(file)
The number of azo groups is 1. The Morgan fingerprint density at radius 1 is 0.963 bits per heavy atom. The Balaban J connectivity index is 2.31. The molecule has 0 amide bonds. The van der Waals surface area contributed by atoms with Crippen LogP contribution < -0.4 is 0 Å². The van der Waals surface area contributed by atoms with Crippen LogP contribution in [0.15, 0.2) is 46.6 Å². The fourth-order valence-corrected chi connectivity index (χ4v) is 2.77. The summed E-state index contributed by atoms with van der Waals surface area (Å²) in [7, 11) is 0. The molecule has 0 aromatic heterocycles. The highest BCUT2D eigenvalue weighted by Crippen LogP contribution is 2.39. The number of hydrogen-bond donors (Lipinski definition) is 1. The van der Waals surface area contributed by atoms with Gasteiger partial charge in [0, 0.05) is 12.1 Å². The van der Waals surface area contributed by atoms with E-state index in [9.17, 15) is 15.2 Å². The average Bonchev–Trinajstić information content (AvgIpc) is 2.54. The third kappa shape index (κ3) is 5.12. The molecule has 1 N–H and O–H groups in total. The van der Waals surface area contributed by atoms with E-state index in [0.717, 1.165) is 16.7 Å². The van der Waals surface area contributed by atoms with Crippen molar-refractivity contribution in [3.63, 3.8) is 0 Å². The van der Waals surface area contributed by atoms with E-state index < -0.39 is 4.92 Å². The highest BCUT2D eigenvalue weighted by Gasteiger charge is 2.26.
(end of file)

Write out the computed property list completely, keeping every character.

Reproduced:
The number of azo groups is 1. The Morgan fingerprint density at radius 1 is 0.963 bits per heavy atom. The Balaban J connectivity index is 2.31. The molecule has 0 amide bonds. The van der Waals surface area contributed by atoms with Crippen LogP contribution < -0.4 is 0 Å². The van der Waals surface area contributed by atoms with Crippen LogP contribution in [0.15, 0.2) is 46.6 Å². The fourth-order valence-corrected chi connectivity index (χ4v) is 2.77. The summed E-state index contributed by atoms with van der Waals surface area (Å²) in [7, 11) is 0. The molecule has 0 aromatic heterocycles. The highest BCUT2D eigenvalue weighted by Crippen LogP contribution is 2.39. The number of hydrogen-bond donors (Lipinski definition) is 1. The van der Waals surface area contributed by atoms with Gasteiger partial charge in [0, 0.05) is 12.1 Å². The van der Waals surface area contributed by atoms with E-state index in [9.17, 15) is 15.2 Å². The average Bonchev–Trinajstić information content (AvgIpc) is 2.54. The third kappa shape index (κ3) is 5.12. The molecule has 1 N–H and O–H groups in total. The van der Waals surface area contributed by atoms with E-state index in [0.717, 1.165) is 16.7 Å². The van der Waals surface area contributed by atoms with Crippen molar-refractivity contribution in [3.63, 3.8) is 0 Å². The van der Waals surface area contributed by atoms with E-state index < -0.39 is 4.92 Å². The highest BCUT2D eigenvalue weighted by Gasteiger charge is 2.26.